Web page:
“This is how we get our name back,” Joe Ondrusek Jr. whispers to his cousin, Donny. “This is it. Right here, right now. You ready?”
Donny’s hand tightens around the handle of his black Ka-Bar knife. “As soon as you shut up,” he whispers back.
Donny and Joe Jr. are lying next to each other in the tall grass near the shore of the Trinity River, armed with knives and compound bows. With their olive-drab tactical wear and faces covered in camouflage paint, the Ondruseks almost perfectly blend in with their surroundings. The only thing out of place is the garish red-and-blue Columbia Packing Co. buttons pinned to their chests, the company name encircling its anthropomorphized cowboy pig mascot. Joe Sr. had insisted they wear them. “People need to know who was responsible,” he said.
Joe Jr. puts a finger up to his mouth. He was right. The cold front had put the pack of feral hogs on the move. They they were, about 50 yards away, walking along the shore. There were a few young ones mixed in, but Joe knew he couldn’t think about that. If they weren’t just as bad as the big ones now, they would be soon. They all had to go.
He taps Donny on the shoulder, motions for him to move further down the shore. It’s almost time.
Joe waits for Donny to get into position — he told him two minutes, but make it three just to be safe. They’d only have one shot at this; if they screwed it up, they might have have to wait another day, maybe two, maybe more to get a setup as good as this. He crouches on the edge of the tall grass, grabbing an arrow from the quiver. Twenty more seconds. He pulls the string back and leans forward, up on his, ready to jump out of the grass. Almost time. Almost —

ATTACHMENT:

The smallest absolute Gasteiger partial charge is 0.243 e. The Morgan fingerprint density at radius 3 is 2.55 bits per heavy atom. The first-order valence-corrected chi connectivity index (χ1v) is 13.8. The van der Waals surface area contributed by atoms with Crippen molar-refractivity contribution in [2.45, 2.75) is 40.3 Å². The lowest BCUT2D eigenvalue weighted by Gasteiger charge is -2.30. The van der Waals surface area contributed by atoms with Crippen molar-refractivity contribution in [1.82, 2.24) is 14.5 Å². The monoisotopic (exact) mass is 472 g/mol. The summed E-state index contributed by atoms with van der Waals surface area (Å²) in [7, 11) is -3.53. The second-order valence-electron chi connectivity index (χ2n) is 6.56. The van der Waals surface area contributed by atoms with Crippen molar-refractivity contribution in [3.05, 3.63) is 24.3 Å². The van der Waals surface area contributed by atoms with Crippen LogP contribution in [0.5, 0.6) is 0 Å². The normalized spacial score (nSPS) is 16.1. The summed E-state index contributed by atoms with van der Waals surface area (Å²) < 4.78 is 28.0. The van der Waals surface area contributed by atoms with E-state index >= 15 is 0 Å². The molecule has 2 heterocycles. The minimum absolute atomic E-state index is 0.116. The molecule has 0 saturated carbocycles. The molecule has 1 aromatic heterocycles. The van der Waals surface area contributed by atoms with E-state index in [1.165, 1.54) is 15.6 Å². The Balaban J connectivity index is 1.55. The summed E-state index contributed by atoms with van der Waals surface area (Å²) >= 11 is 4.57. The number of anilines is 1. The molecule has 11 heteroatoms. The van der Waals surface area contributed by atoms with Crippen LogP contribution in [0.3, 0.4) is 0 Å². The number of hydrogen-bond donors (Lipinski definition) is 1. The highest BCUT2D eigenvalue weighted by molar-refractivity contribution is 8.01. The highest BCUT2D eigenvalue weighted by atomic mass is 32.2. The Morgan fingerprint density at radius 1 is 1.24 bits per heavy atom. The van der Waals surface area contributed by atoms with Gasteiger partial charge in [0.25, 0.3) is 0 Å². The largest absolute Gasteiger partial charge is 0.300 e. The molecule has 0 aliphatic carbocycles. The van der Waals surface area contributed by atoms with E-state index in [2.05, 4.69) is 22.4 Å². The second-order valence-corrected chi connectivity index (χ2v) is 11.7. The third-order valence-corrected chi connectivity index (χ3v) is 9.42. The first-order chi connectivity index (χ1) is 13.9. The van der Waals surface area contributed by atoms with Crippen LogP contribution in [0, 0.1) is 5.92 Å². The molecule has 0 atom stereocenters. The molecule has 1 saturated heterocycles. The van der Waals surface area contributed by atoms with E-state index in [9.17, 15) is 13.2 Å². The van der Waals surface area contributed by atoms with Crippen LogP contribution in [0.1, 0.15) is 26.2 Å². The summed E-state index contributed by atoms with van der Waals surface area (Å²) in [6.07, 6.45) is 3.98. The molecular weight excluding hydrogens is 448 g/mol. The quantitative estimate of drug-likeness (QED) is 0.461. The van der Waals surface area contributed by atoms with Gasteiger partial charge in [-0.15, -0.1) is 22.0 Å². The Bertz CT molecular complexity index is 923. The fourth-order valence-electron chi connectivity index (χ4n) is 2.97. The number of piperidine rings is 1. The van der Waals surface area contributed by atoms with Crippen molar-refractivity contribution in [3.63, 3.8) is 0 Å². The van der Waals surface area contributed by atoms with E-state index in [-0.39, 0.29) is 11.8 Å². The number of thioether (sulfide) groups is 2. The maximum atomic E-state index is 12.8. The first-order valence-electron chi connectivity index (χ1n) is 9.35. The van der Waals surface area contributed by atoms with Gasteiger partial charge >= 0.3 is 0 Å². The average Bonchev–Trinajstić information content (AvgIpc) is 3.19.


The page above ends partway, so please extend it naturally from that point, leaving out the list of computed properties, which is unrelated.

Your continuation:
Joe jumps out of the grass. The entire pack is charging at him, followed by his cousin wildly firing arrows. Of course Donny went early, Joe thinks. He was always a screw-up.
The first few are easy. They’re running straight at him, not even trying to dodge his arrows. The next are harder. He gets a few but the distance between him and the hogs is closing too fast. He runs back into the grass; he’ll have to get them from there. Donny has given up — he’s out of arrows and out of breath. The last three will be up to Joe.
The first shot is lucky: when the hog goes down, it runs into the one next to it, knocking it over. Easy shot. One left.
Joe comes back out of the grass; the other hog is past him but it hasn’t gotten far. He grabs an arrow — his last — and pulls the string back. The hog stops. It’s about 20 yards away, but Joe can see it’s just a baby. He takes aim. The hog stares at him, seemingly wanting to run in his direction, but frozen in place. He’s gripping the bow so tightly it starts to shake. He finally fires, but even Donny can tell he missed on purpose. The arrow harmlessly falls to the ground and the baby hog scurries off.
“What the hell, Joe?” Donny yells, gasping, still out of breath. “We’re supposed to get ’em all. Dammit. What the hell?”
“We did get ’em all, didn’t we, Donny?” Joe stares his cousin down. He was always easy to intimidate. Today is no different. Their stare down is interrupted by Donny’s ringtone — “Shook Ones Pt. II,” by Mobb Deep. That means it’s the mayor on the other end of the line.
“Yep. Uh huh. Yes. Yes, sir. We” — he looks at Joe — “yeah, we got ’em all, sir. What’s that? Really? OK, OK, OK. Jeez. We’ll be there in 30.”
Donny ends the call. “The mayor says he wants one of the heads.” He pulls out his knife. “And some thick-cut peppered bacon.”